Featured image: Phil Tragen
Panto is finally back and 2021’s Aladdin at the Opera House puts on a magical show with flying colours! With creative visuals, charismatic performances and comedy for all ages, this classic pantomime is sure to make all your wishes come true.
Director Johnathan Kiley and writer Alan McHugh bring a production unlike any Aladdin done before, reimagining the famous Middle Eastern folk tale for a modern audience. Even the biggest of panto-Scrooges would crack a smile at this festive production; and because of the effervescent atmosphere throughout the night, also ‘tis the season, we can sweep some of the minor weaknesses under then magic carpet.
We are transported to the land of Mancunia, see what they did there, where we meet our narrator Scherezade (Alexandra Burke) who helps Aladdin (Matthew Croke) on his spellbinding adventure to gain a great fortune and the hand of Princess Jasmine (Rumi Sutton) in marriage. Along the way we fall in love with Aladdin’s mother and brother, Widow Twankey (Ceri Dupree) and Wishee Washee (Ben Nickless) and playfully hate the villain Abanazar (John McLarnon). Aladdin truly captures everything great about pantomime in a joyous spectacle.
The show’s biggest selling point is the powerhouse performance from 2008 X-Factor winner, Alexandra Burke, proving that she is a born talent in her unbelievable pantomime debut. Her strength, as always, lies in her phenomenal vocal ability with bewitching riffs, runs and belts that are just mesmerising. She treated us to not only a rendition of her iconic crowning glory ‘Hallelujah’ but also her hit song ‘Bad Boys’, and though both were irrelevant to the narrative, they got everyone cheering and showcased exactly what Burke does best.
Unlike Burke, Ben Nickless is no stranger to the world of panto with 17 years in his comedy repertoire, and to say his Wishee Washee was a scene-stealer would be the understatement of the year. Played with loveable confidence and impeccable timing, the Rochdale native had the audience in tears, and in true pantomime fashion, had witty double-entendre with winks and nudges for the adults only.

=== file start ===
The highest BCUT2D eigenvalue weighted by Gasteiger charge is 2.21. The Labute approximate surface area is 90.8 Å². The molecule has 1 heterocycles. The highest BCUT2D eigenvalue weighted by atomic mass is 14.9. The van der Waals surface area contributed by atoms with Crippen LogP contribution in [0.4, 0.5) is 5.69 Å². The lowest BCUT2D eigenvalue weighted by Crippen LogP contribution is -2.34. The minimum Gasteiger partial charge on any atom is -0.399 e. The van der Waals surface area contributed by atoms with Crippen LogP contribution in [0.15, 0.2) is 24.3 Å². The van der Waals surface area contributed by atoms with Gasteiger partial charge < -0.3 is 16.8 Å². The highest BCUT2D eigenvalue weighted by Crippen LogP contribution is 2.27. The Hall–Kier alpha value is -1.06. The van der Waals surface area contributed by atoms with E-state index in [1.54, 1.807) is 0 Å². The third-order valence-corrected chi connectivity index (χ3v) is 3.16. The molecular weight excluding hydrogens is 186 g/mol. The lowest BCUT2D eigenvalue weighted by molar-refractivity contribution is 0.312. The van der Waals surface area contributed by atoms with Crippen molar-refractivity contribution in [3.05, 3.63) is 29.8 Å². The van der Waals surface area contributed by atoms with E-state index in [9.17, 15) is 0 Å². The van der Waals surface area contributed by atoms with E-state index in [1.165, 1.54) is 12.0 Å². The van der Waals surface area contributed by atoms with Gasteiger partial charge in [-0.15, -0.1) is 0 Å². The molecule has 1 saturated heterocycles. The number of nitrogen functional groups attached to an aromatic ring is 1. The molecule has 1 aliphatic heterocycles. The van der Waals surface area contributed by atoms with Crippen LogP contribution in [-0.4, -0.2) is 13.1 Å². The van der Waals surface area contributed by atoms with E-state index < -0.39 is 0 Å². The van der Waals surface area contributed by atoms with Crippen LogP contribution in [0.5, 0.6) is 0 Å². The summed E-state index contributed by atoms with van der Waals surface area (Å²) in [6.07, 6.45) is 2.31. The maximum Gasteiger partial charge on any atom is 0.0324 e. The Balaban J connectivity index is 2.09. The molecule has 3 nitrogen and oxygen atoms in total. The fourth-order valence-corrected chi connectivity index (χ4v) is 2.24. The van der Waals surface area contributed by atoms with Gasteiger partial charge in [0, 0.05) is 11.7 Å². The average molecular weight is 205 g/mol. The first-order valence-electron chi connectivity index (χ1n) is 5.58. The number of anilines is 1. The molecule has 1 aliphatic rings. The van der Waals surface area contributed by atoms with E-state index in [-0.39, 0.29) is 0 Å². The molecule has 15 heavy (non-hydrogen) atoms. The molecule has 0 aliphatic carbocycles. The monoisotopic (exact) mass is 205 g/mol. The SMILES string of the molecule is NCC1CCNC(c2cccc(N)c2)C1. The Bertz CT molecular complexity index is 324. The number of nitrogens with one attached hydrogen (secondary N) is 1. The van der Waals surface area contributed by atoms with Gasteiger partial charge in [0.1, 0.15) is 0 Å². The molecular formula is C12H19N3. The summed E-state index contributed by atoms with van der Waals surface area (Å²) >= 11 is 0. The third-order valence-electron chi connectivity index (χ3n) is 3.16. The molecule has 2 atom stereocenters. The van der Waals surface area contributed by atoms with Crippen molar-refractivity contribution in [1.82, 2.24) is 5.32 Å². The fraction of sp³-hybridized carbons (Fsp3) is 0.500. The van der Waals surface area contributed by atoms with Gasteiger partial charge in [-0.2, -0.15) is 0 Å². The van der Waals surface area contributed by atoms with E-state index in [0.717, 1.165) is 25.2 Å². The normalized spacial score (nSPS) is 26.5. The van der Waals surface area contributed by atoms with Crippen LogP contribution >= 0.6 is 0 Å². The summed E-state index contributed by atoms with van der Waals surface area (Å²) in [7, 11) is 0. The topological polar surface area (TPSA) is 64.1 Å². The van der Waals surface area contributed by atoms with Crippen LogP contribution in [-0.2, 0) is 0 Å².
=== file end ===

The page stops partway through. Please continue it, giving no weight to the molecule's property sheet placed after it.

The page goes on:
For a show revolving around Aladdin, there was not much of the titular character, having little standout solo scenes. Instead of a strict story, it felt more like a variety show that catered to the immense talents of their featured actors. As mentioned, Burke with her singing her most beloved songs and Nickless with his impression, prop comedy and physical humour. This was in no way a negative, but I hoped we saw more from Croke’s character in his own journey, for example, in the climax Jasmine saves herself from Abanazar, with no help from Aladdin.
But what the show lacks in Aladdin, it makes up for in abundance with theatricality. The production was a sensory sensation, using every special effect under the sun to great impact. The lights, the scenery, the puppetry melding together incredibly, making the night ever more enchanting. It’s mind-boggling to think how they did the ‘flying carpet scene’ so seamlessly, and though personally the Genie was somewhat terrifying, it was all truly impressive and innovative.
The pantomime was stunning, and no one was more stunning than drag legend Ceri Dupree as the panto dame. Dupree was the camp and heart you want from a show like this and had the most fun energy and chemistry with their co-stars. A special spotlight on Widow Twankey’s team of costume, hair, and makeup with two people dedicated to beading alone. The costumes in the entire production were out of this world, and Dupree’s were especially “faaabulooousss”.
If I had one issue with the show, and it’s a common problem with many pantomimes, is that some references were dated and almost cringeworthy. Appealing to a wide audience as Aladdin does, it’s difficult to stay on trend for the teenage demographic, but having an X Factor winner do ‘Gangnam Style’ and ‘floss’ was maybe not the best choice.
However, this did not tarnish the production in the slightest, and it was still overflowing with laughter where it was obvious everyone in the Opera House was having fun, including the actors on stage. They didn’t let little mishaps interfere with the marvellous mood, rather leaning further into the campness and comedy for an overall hilarious night.
Unfortunately, Aladdin is not performing for one thousand and one nights, but rather running until January 2nd, 2022, and I highly recommend for everyone to see it; rub a lamp and make a wish if you must to get a ticket. With a Christmas card on your seat from the Opera House saying, “Panto has missed you!”, it’s ironic as Aladdin is one panto you do not want to miss.